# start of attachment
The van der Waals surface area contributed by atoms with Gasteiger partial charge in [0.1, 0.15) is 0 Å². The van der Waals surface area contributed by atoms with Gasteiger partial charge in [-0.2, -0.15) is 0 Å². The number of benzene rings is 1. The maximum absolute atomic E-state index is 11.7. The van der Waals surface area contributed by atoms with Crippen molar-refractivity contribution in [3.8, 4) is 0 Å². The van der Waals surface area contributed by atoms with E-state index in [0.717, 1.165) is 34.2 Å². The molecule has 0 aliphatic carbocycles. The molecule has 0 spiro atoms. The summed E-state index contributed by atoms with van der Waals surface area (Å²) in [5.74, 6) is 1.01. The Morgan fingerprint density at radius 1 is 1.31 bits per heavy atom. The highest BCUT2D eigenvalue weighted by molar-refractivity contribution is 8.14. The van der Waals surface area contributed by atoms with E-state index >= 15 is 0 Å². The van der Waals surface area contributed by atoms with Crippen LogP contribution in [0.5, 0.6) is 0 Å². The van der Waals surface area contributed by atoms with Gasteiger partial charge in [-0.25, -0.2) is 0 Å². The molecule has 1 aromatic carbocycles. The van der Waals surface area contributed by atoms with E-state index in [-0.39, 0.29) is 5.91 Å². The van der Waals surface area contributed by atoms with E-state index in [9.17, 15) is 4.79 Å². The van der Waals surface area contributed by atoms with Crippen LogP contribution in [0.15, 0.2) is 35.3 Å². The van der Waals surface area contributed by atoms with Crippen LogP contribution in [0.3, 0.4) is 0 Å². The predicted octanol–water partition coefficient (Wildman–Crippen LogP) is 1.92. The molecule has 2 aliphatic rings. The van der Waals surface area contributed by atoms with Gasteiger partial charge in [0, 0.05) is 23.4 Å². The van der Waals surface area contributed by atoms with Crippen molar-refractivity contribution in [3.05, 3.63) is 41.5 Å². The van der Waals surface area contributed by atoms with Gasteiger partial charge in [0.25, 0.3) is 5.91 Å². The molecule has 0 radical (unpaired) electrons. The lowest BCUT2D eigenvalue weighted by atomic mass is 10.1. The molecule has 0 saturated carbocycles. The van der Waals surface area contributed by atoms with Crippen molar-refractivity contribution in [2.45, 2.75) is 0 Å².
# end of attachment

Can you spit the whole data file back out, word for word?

The van der Waals surface area contributed by atoms with Gasteiger partial charge in [0.1, 0.15) is 0 Å². The van der Waals surface area contributed by atoms with Gasteiger partial charge in [-0.2, -0.15) is 0 Å². The number of benzene rings is 1. The maximum absolute atomic E-state index is 11.7. The van der Waals surface area contributed by atoms with Crippen molar-refractivity contribution in [3.8, 4) is 0 Å². The van der Waals surface area contributed by atoms with E-state index in [0.717, 1.165) is 34.2 Å². The molecule has 0 aliphatic carbocycles. The molecule has 0 spiro atoms. The summed E-state index contributed by atoms with van der Waals surface area (Å²) in [5.74, 6) is 1.01. The Morgan fingerprint density at radius 1 is 1.31 bits per heavy atom. The highest BCUT2D eigenvalue weighted by molar-refractivity contribution is 8.14. The van der Waals surface area contributed by atoms with E-state index >= 15 is 0 Å². The van der Waals surface area contributed by atoms with Crippen LogP contribution in [0.5, 0.6) is 0 Å². The van der Waals surface area contributed by atoms with Gasteiger partial charge in [-0.25, -0.2) is 0 Å². The molecule has 1 aromatic carbocycles. The van der Waals surface area contributed by atoms with E-state index in [-0.39, 0.29) is 5.91 Å². The van der Waals surface area contributed by atoms with E-state index in [9.17, 15) is 4.79 Å². The van der Waals surface area contributed by atoms with Crippen LogP contribution in [0.15, 0.2) is 35.3 Å². The van der Waals surface area contributed by atoms with Crippen LogP contribution in [0.3, 0.4) is 0 Å². The predicted octanol–water partition coefficient (Wildman–Crippen LogP) is 1.92. The molecule has 2 aliphatic rings. The van der Waals surface area contributed by atoms with Gasteiger partial charge in [0, 0.05) is 23.4 Å². The van der Waals surface area contributed by atoms with Crippen molar-refractivity contribution in [3.05, 3.63) is 41.5 Å². The van der Waals surface area contributed by atoms with Gasteiger partial charge in [0.25, 0.3) is 5.91 Å². The molecule has 0 radical (unpaired) electrons. The lowest BCUT2D eigenvalue weighted by atomic mass is 10.1. The molecule has 0 saturated carbocycles. The van der Waals surface area contributed by atoms with Crippen molar-refractivity contribution in [2.45, 2.75) is 0 Å².